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Tucson, Arizona
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Tucson, Arizona on Wikipedia
Tucson (pronounced TOO-sawn) is the second-largest city in the state of Arizona, one of the United States of America.

At an elevation of 2,400 feet, it has slightly cooler temperatures than its desert cousin, Phoenix. It is situated in the biologically diverse Sonoran Desert . With a population of 486,699 (2000 Census) in Tucson and 843,746 in the greater metro area (Pima County ), Tucson was the 32nd fastest growing of 280 metropolitan areas from 1990-2000.

Tucson has always been a crossroads. Until recently, water was relatively plentiful in Tucson, in spite of its location in the middle of a desert. This made it an important travel route, an agricultural center, and a communications nexus.
Tucson's history is ancient, with evidence of human occupation stretching back 10,000 years. Between A.D. 200 and 1450, the Hohokam culture dominated the area -- the Pima and Tohono O'Odham peoples that still occupy the area are descendants of the Hohokam. In 1699, Father Eusebio Kino, S.J., established the Mission San Xavier del Bac, southwest of present-day Tucson. Over the next 100 years, other missions were established in the area, but European presence was minimal.
It wasn't until 1775 that the Presidio of Tucson was created by Don Hugo O'Connor. At that time, it was the northernmost Spanish outpost in the New World. In 1821, Tucson became part of the new country of Mexico, and in 1853 it became part of the United States as a result of the Gadsden Purchase. In 1863, Arizona became a US territory, and by 1880, its population was around 8,000. In 1912, Arizona became the 48th state to enter the union.

Today, Tucson is still a crossroads, with European, Native American, Mexican, and Asian cultures bumping into one another, in sometimes conflicting and sometimes compatible -- but always interesting -- ways.

Get in
By plane
Tucson International Airport (IATA: TUS), 7250 S. Tucson Blvd., Tel. (520) 573-8000, . Served by a number of airlines. Some people fly into Phoenix Sky Harbor and then take a shuttle to Tucson. In recent years the cost savings and the cost of shuttle service going up because of gas prices has made this less and less of an attractive option unless you don't care about time and really want to save money.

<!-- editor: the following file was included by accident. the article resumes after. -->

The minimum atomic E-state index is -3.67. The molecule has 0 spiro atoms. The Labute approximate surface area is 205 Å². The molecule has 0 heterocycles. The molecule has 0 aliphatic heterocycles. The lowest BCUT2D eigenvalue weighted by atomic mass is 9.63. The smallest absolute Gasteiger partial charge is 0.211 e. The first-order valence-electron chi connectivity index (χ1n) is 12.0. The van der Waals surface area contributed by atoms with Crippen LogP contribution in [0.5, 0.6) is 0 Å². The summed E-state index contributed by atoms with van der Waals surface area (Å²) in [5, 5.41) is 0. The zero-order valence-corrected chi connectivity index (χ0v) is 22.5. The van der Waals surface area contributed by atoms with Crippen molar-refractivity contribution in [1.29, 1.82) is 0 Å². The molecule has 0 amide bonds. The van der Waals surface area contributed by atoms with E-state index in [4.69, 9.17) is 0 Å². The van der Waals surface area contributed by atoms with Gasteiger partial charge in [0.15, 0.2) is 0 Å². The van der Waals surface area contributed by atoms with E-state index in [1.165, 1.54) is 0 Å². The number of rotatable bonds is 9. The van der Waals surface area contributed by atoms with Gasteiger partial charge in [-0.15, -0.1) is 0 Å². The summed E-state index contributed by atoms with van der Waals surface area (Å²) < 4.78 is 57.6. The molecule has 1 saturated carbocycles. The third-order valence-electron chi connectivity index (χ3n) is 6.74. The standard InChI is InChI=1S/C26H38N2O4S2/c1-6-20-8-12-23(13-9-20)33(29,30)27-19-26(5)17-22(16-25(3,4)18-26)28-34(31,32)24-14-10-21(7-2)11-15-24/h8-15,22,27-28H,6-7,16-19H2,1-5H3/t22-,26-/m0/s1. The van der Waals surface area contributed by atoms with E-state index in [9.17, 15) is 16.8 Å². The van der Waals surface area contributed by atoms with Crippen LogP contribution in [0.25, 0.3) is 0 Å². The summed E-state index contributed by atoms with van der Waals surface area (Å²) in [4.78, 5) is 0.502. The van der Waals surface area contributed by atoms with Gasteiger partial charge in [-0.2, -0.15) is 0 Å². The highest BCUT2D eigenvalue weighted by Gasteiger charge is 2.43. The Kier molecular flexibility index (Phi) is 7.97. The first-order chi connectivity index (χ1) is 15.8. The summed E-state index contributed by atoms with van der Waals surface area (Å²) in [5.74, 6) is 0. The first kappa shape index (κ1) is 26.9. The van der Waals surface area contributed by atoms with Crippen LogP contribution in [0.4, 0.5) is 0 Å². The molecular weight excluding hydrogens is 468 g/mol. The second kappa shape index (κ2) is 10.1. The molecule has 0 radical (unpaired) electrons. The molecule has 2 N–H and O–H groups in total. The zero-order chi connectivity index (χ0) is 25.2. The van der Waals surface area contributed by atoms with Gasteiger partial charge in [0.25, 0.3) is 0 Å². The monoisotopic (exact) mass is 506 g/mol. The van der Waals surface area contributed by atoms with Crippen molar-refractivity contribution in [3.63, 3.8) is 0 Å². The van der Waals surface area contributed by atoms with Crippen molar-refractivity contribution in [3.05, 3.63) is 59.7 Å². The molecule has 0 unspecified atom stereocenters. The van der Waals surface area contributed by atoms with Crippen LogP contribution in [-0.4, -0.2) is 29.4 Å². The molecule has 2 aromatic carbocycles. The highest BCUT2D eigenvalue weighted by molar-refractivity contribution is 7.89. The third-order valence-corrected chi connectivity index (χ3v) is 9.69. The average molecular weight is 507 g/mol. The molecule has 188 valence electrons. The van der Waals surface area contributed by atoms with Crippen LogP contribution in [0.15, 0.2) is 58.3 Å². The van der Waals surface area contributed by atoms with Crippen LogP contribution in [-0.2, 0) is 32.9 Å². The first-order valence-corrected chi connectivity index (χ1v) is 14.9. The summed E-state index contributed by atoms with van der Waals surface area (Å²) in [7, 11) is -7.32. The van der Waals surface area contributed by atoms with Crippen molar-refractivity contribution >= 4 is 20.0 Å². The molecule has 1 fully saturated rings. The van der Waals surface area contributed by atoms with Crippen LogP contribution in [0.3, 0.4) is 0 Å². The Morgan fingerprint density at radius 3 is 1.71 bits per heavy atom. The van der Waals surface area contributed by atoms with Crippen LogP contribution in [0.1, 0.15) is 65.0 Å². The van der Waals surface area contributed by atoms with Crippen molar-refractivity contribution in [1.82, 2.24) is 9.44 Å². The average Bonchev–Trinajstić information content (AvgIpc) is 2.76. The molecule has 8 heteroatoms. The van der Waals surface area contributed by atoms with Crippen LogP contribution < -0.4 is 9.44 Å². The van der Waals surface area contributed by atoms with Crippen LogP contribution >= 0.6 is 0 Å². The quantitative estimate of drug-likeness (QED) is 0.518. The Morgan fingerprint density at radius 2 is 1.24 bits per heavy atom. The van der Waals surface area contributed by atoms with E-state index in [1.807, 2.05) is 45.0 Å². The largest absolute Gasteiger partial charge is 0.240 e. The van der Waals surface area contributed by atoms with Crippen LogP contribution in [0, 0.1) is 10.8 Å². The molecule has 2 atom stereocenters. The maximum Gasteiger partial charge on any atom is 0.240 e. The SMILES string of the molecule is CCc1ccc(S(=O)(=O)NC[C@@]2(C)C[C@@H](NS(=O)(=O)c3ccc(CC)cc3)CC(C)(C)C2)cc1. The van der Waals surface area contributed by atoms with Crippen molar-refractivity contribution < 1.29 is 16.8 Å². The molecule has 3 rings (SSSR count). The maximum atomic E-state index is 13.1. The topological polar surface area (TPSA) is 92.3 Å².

By train
The local Amtrak +1 520 623-4442, station is at 400 N. Toole Avenue, and is served by the Los Angeles - New Orleans Sunset Limited line.

By car
I-10 from the north and southeast, and I-19 from the south.
I-10 from West Prince Road on the north side of Tucson to the I-10/I-19 interchange has been reduced to two lanes of traffic each direction and drivers aren't allowed to enter or exit the freeway between these points due to construction that is expected to be completed sometime in 2010. You need to exit the freeway and take the frontage road if you want to take any streets into downtown. You need to be aware that closures underneath the freeway happen at night, usually 9pm-6am, often all weekend, making getting to one side of the freeway to the other a surprising problem. The west side of the freeway is south bound traffic and the east side is north bound. This appears to have not created any major traffic problems in these areas, as locals appear to be avoiding the area altogether during commute times. (expected construction all of 2008-2009, as of Christmas 2008 it is 1/2 done)

By bus
Greyhound Lines, Station: 471 W. Congress St., Tel. (520) 792-3475, .

Get around
By Bus. Extensive metropolitan bus system, Sun Tran .
By Car. I-10 and I-19 are the only freeways in Tucson. East-west travel on surface streets above I-10 can be slow during the work day. Tucson has far fewer miles of freeway than other U.S. cities of its size. All east-west travel and all travel on the east side is done via surface streets.
By Bike. Tucson is a bike-friendly community, and has an extensive system of bike routes and paths (but something you don't want to do in the summer unless you are experienced riding in very hot dry weather).

[add listing] See
Sabino Canyon near Tucson, Arizon.
Sabino Canyon, . Spectacular desert canyon cut into the south side of the Santa Catalina Mountains, now on Tucson's northern urban fringe. A tram (for a fee) will take visitors up to stop 4 (stops 5 through 9 are now closed to the tram because of extensive damage to the canyon caused by landslides in 2006). To park you will need a National Park Pass ($5 day, $20 annual) which is also good to use on Mt. Lemmon.
Arizona-Sonora Desert Museum, 2021 N. Kinney Rd., Tel. (520) 883-2702, . More like Biosphere II than a walled institution, the Arizona-Sonora Desert Museum is part zoo, part natural history museum and part botanical garden all in one Tucson attraction. From tarantulas to black bears, coyotes to scorpions, the museum-zoo is an entrancing and full-contact tribute to the Sonoran desert's wildlife (the wire fences are nearly invisible and the hummingbirds in the buzzing, walk-in aviary seem to think you are the attraction). Give yourself time to soak in the Southwest splendor and if time is all you have, the Museum is also on the fringes of Saguaro National Park, home to the world's largest forests of Saguaro cacti.

Saguaro National Park, 3693 South Old Spanish Trail, Tel. (520) 733-5153, . The most dense forest of the iconic cactus of the American West. The park has two unconnected units to the east and west of Tucson.

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